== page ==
Many will naturally ask if Crowley actually received The Book of the Law from Aswass or made it up. From an objective view point the evidence that is cited can be viewed both ways. For instance, Crowley has been compared to Mohammad, a former camel driver that is said to have become the great Prophet. He was supposed to have received visitations from the Angel Gabriel, the messenger of Allah. Did he? The Muslims believe he did, and gave them the Qur’an. The founder of Judaism, Abraham, is supposed to have been called by God out of his native land and go into Canaan. Some picture him as being called while walking in the country side alone. He heard the call, no one else did. He left his father, taking those of his father’s people who believed him. Here one has two men, like Crowley who heard voices of supernatural nature. From these men and their followers came two of the major religions of the world. The same question can be asked concerning these men as can be asked about Crowley: did they receive the supernatural messages which they claimed or did they make them up. Objectively, who knows? No one else heard the messages, no other person deciphered them, and so no one can prove they were not made up. These two great religions grew out of faith of men in one man.
The point to be made here is that no one can prove that Crowley did or did not receive The Book of the Law from Aswass, a supernatural source; by the same argument, neither can anyone prove that he did or did not compose it himself. Although saying this, it must be admitted that there are parts within The Book of the Law which relate to Crowley’s past, for instance, his hatred for Christianity. The true nature of the composition of the work, to an objective viewer, seems endlessly debatable, and will be the occupation of his followers and critics alike.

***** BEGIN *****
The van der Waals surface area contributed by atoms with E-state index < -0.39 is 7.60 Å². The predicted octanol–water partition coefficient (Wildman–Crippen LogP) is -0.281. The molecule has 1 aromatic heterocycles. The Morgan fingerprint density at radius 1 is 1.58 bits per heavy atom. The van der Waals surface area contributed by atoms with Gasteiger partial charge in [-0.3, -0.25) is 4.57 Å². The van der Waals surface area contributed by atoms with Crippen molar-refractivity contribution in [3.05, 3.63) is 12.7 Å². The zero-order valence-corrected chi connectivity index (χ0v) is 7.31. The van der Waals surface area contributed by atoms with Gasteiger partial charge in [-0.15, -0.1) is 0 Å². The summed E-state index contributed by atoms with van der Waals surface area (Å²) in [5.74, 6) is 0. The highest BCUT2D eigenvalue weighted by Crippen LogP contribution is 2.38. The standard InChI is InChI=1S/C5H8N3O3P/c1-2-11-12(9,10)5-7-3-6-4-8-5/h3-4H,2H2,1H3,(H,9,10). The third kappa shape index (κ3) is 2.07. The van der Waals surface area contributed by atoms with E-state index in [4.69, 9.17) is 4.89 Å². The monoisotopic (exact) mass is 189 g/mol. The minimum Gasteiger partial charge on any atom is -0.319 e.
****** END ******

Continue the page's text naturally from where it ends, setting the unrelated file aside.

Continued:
The main ritual of both the Golden Dawn and O.T. O. were published in The Equinox. Through their publication and by accident and unintentionally Crowley discovered the secret which bound these and other past orders together. On two occasions Crowley was accused the inner most secrets of an Order. The first accusation came from “MacGregor” Matthews who served him with an injunction restraing his publication; Crowley appealed, won, and continued publishing. Next came Theodor Reuss, their first meeting in 1910, who accused him of printing the Order’s supreme magical secret. Crowley protested that he knew no such secret. “But you have printed it in the plainest language,” Reuss said. Upon Crowley’s further insistence that he could not have done so because he had no knowledge of such a secret, Reuss went to the bookshelves and took done a copy of The Book of Lies, and pointed to the passage. Crowley explained that it instantly flashed upon him. The entire symbolism not only of Free Masonry but many other traditions blazed upon his spiritual vision. From that moment the O. T. O. assumed its proper importance in his mind. He understood that he held in his hands the key to the future progress of humanity. (The Confessions)
This was not Crowley initial suspicion of a vital link between Magick/Yoga and sexuality, but it seemed, for him, to be the confirmation. To him the difficult question was the person’s continence, self-restraint. This involved multiple factors including confusion of erotology as well as sociological factors. At first Crowley’s solution to the provision of clear thinking over all of these problems was in the field of athletics. His final solution which he eventually arrived at was to teach everyone that sexuality was a normal bodily function just like the other bodily functions and should be treated as such. Of course his opponents and critics scoffed at this notion saying that Crawley was putting it forth because he himself abundantly enjoyed sex, some calling him a sexual athletic. It was clear to him that there was a vital connection between magic and sex which he pursued through study and investigation.